Recently, the latest research results of Chongqing University in the journal Nature. On February 24, Professor Huang Xiaoxu of Chongqing University’s School of Materials and the chen Bin Research Institute team of Beijing High Pressure Science Research Center jointly published the title “High pressure in ultrafine-grained metals” in nature. (High-pressure reinforcement of ultrafine crystal metals), the results of which are an important development in the field of materials science.
The field of materialscience has long been pursuing the goal of developing materials with higher strength, wherein the characteristics of the micro-organization of the material affect the strength of the material to some extent – generally speaking, the smaller the micro-organizational unit (called “grain”) of the material, the higher the intensity.
However, over the past 20 years, there have been numerous computer simulation studies and related experimental studies that show that when the grain is less than a critical size (about 10 to 15 nanometers), the grain is further refined and the strength of the material does not rise or fall. Scientists believe the phenomenon may be due to the plastic deformation of the interface between grains in nanomaterials.
However, due to equipment limitations, the performance of materials with grain sizes of less than 15 nanometers cannot be accurately measured, so scientists have a problem: how to build the most direct and reliable experimental data between material strength and grain size for nanometals with finer grain sizes.
Now, Professor Huang Xiaoxu’s team and Chen Bin’s research team have found a solution. Their research is the first to introduce high-pressure experimental methods in the field of geosciences into nanomaterials research, creatively solving previous technical challenges, and for the first time reported the reinforcement of nanopure metals with grain sizes of less than 10 nanometers.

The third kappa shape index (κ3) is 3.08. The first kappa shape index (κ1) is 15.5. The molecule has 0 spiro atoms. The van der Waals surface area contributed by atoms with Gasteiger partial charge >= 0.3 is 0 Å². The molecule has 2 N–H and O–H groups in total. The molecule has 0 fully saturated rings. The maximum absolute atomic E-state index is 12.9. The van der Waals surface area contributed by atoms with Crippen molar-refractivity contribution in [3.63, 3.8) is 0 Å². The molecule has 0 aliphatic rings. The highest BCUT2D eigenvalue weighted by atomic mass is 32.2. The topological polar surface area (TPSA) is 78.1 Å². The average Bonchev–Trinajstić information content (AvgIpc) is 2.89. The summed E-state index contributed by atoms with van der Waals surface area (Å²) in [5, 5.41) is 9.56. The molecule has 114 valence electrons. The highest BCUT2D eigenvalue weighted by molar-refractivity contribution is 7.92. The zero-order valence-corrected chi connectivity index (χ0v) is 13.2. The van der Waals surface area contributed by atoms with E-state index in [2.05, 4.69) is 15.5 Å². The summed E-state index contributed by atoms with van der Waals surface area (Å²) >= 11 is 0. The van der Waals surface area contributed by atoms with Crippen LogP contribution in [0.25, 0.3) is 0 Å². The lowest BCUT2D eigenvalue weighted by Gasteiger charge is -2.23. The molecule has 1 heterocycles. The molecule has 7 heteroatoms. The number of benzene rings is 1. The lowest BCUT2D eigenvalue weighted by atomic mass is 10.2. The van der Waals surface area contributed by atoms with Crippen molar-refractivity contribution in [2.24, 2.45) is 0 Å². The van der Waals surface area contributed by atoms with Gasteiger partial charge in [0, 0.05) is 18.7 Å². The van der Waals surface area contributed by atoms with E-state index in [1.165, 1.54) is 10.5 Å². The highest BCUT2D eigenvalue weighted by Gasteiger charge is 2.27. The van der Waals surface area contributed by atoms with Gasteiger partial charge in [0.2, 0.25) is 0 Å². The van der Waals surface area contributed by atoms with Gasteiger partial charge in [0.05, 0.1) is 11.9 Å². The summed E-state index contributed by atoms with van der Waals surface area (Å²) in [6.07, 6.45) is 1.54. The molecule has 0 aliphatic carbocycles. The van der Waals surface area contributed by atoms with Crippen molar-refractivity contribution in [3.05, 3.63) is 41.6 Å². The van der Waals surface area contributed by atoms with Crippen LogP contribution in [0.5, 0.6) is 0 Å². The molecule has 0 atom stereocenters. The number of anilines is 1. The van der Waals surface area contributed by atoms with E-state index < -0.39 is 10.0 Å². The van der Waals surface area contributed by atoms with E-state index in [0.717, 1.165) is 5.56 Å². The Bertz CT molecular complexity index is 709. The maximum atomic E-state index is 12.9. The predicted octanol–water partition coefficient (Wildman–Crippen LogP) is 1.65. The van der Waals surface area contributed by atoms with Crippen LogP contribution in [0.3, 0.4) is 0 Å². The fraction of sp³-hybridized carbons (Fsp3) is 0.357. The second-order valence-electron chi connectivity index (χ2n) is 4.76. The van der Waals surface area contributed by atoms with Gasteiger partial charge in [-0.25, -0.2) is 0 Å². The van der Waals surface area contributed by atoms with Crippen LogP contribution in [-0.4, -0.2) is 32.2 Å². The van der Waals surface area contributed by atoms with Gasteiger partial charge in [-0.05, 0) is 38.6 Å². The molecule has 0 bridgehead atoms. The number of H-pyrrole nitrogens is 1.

By studying the high-pressure deformation of nanopure metal nickel, it was found that the strength of the material continued to increase with the decrease in grain size, and to the researchers’ surprise, the smaller the grain size, the more significant the reinforcement effect. In the smallest grain size (3 nm) sample studied, a high yield strength of 4.2 GPa was obtained, 10 times higher than conventional commercial pure nickel strength.
In addition, plastic computational simulation and transmission electron microscope analysis showed that high-pressure deformation inhibited the crystal boundary sliding in nanomaterials and promoted the storage of crystal defects (misalignment) that act a role in reinforcement, resulting in high-pressure fine crystal reinforcement.
All in all, this discovery will further refresh the understanding of the phenomenon of critical grain size in nanomaterial reinforcement, and re-stimulate the exploration of super-metallic metals through the regulation of the grain size and microstructure of the material.